The results of our models suggest that the best type of urban development in terms of maintaining ecosystem services will depend on the service considered, highlighting the challenge both of predicting and sustainably managing ecosystem services under changing land-use patterns. For example, future shifts in both the amount and distribution of ecosystem service supplies and beneficiaries could alter current patterns of covariation between ecosystem services (e.g. [11,20]) and existing ‘ecosystem service bundles’ . Indeed, the complexity of the relationships between just three ecosystem services under just two land-use scenarios presented here emphasizes the importance of understanding the drivers of relationships between different ecosystem services .
A key finding of this study is that increasing sprawl-type, suburban development potentially has less of an effect on flood mitigation services than increasing the amount of dense urban housing, but that the opposite is true for stored carbon and agricultural production. The much greater increase in risk of flooding was due to the doubling of dense urban areas (mostly through conversion of suburban areas to dense urban areas) under the densification scenario. In the hydrological model applied here, high-density housing (dense urban) development leads to a greater reduction in subsurface water storage than low-density (suburban) housing, and to increases in river routing speed. This decreases the residency time of water, and leads to a faster release into rivers, which in turn increases peak flows and downstream flooding . Losses of stored carbon and agricultural production were predicted to be higher in the sprawl scenario than in the densification scenario because over three times as much non-urban land was converted to urban in the former than in the latter. It is important to note that our models assume static societal preferences for the ecosystem services we consider, which is unlikely to be true. For example, increases in the risk of flooding may lead to some areas no longer being considered suitable for housing. This would reduce the number of people affected by increased flooding, but would inevitably increase development pressure on other areas.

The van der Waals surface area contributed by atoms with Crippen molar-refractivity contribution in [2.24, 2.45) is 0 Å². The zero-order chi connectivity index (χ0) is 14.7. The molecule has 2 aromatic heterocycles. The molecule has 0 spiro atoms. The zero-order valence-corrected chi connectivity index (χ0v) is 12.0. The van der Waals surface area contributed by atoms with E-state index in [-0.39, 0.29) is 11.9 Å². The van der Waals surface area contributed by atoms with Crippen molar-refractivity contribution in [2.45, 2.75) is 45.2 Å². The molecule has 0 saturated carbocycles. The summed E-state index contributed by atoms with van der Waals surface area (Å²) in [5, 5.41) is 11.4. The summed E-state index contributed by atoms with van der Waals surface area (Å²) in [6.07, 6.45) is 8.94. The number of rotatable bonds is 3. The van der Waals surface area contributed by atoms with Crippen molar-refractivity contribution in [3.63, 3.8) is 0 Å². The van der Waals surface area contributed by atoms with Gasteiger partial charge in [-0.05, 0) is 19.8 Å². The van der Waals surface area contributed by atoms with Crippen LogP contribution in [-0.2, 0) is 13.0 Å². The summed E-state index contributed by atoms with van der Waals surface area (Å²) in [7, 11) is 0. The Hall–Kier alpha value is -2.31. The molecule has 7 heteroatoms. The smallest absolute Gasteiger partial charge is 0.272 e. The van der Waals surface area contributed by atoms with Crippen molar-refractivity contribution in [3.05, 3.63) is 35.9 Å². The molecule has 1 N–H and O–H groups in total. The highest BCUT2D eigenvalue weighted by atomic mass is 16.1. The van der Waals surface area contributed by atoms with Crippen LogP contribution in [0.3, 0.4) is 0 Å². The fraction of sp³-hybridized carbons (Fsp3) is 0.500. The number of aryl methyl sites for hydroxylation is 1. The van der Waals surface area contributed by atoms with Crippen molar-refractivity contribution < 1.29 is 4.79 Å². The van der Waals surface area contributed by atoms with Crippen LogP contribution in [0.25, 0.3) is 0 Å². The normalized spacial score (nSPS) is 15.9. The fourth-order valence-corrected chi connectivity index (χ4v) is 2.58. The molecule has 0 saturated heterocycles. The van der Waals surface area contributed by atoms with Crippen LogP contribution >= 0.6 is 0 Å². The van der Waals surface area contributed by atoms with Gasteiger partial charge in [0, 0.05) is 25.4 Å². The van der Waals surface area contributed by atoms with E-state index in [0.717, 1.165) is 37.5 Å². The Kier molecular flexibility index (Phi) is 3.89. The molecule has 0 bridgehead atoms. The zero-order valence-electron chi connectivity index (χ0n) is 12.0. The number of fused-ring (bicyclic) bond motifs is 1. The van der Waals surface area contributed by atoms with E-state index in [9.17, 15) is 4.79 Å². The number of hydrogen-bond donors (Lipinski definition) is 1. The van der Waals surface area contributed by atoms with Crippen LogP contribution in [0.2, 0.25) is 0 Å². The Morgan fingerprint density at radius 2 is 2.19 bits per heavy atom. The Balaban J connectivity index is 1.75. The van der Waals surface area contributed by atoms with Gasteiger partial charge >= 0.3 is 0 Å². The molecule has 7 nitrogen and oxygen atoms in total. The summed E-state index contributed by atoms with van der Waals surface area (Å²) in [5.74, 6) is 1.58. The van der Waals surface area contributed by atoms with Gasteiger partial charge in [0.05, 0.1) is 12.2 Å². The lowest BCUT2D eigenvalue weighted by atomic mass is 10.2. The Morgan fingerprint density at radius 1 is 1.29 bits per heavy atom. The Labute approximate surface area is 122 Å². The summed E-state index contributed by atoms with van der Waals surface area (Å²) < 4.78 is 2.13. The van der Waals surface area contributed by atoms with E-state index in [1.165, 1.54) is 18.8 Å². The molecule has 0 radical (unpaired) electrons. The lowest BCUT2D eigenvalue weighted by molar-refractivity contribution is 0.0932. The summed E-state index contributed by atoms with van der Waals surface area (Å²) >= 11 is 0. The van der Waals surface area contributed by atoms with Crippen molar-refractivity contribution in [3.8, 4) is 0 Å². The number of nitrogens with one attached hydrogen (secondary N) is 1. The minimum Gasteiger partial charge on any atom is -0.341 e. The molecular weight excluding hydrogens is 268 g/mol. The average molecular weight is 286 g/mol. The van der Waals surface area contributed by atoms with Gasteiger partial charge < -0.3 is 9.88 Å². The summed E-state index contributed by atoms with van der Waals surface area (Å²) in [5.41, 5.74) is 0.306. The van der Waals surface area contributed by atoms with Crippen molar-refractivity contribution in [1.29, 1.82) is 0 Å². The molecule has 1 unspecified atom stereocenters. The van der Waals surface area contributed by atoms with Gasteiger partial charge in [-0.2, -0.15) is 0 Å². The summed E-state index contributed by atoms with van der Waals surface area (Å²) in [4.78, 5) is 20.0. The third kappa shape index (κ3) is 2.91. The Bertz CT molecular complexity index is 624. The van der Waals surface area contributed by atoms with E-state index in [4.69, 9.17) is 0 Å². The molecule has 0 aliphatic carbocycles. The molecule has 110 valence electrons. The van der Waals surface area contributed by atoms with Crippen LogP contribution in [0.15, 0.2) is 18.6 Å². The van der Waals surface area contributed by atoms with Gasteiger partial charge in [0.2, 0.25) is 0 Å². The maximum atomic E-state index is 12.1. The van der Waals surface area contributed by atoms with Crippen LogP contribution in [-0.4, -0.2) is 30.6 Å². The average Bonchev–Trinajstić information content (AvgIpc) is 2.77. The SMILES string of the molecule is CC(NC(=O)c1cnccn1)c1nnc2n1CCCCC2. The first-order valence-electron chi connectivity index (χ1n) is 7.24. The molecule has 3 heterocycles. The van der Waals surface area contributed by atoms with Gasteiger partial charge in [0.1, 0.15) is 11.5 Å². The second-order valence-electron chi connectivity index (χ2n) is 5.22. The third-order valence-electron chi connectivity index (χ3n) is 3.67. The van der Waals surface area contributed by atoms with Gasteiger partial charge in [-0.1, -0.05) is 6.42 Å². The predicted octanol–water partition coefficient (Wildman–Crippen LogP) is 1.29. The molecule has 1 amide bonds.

More generally, this study highlights the challenges in predicting future impacts of urbanization on ecosystem services in general, and on hydrological services in particular. Our study uses the state of the art in large-scale hydrological modelling—the G2G model —explicitly to link upstream changes in flows to downstream beneficiaries, but nonetheless we were forced to make a number of pragmatic simplifying assumptions owing to the lack of research on the effects of urban development on large-scale hydrology. The most important assumption—that dense urbanization results in a 70 per cent reduction in soil storage while suburban housing only reduces soil storage by 30 per cent (assuming the same underlying soils)—is in line with current hydrological understanding, but clearly future changes to urban drainage systems or developments in large-scale urban modelling could lead to significantly different findings from what we report here.
If methods can be found for increasing urban densities without compromising flood mitigation services, then the advantages of increasing densification are considerable. Indeed, if it were possible to accommodate the projected population growth in Britain by increasing the population density of urban areas by 50 per cent beyond the densities currently found in dense urban areas, then only 56 km2 of land would need to be converted to new urban areas (versus 948 and 3302 km2 under the densification and sprawl scenarios, respectively) (see electronic supplementary material). Densification also leads to more efficient energy and resource use [2,33]. Technological innovations such as increased use of sustainable urban drainage systems (e.g. permeable pavements, urban storage ponds) encouraged by building regulations could potentially mitigate the loss of subsurface storage in new urban developments, leading to lower increases in peak flows, while improved flood defences could minimize the damage caused by such flows. As such innovations may be particularly cost-effective in dense urban development, they could allow high levels of urban densification, while still reducing the impact of flooding in dense urban relative to low-density urban development. Innovative planning solutions such as green roofs  could also offset the losses of urban green space currently associated with high urban housing densities in Britain ; urban green space can provide direct positive effects on the health of local human populations (e.g. ) in addition to providing other ecosystem services (e.g. [35,37]). However, recent experience suggests that such low-impact densification is likely to be challenging; the recent policy of densification  in England has meant that the proportion of new dwellings built on previous residential land in England has risen from 12 to 27 per cent between 1999 and 2009, leading to considerable public concern about the conversion of residential gardens to housing—‘garden grabbing’ (http://www.communities.gov.uk/news/newsroom/1665648).
Careful selection of where new urbanization occurs may also offer some solutions to the trade-offs between ecosystem services under different types of urban growth. Indeed, we show that by shifting the locations of new urban areas, losses in agricultural production can be halved at the cost of only a 10 per cent increase in losses of stored carbon, with relatively little effect on flood risk. However, reliably to inform policy, models such as ours should include a much wider set of services, or risk potentially catastrophic losses of vital services whose spatial distribution is currently unknown.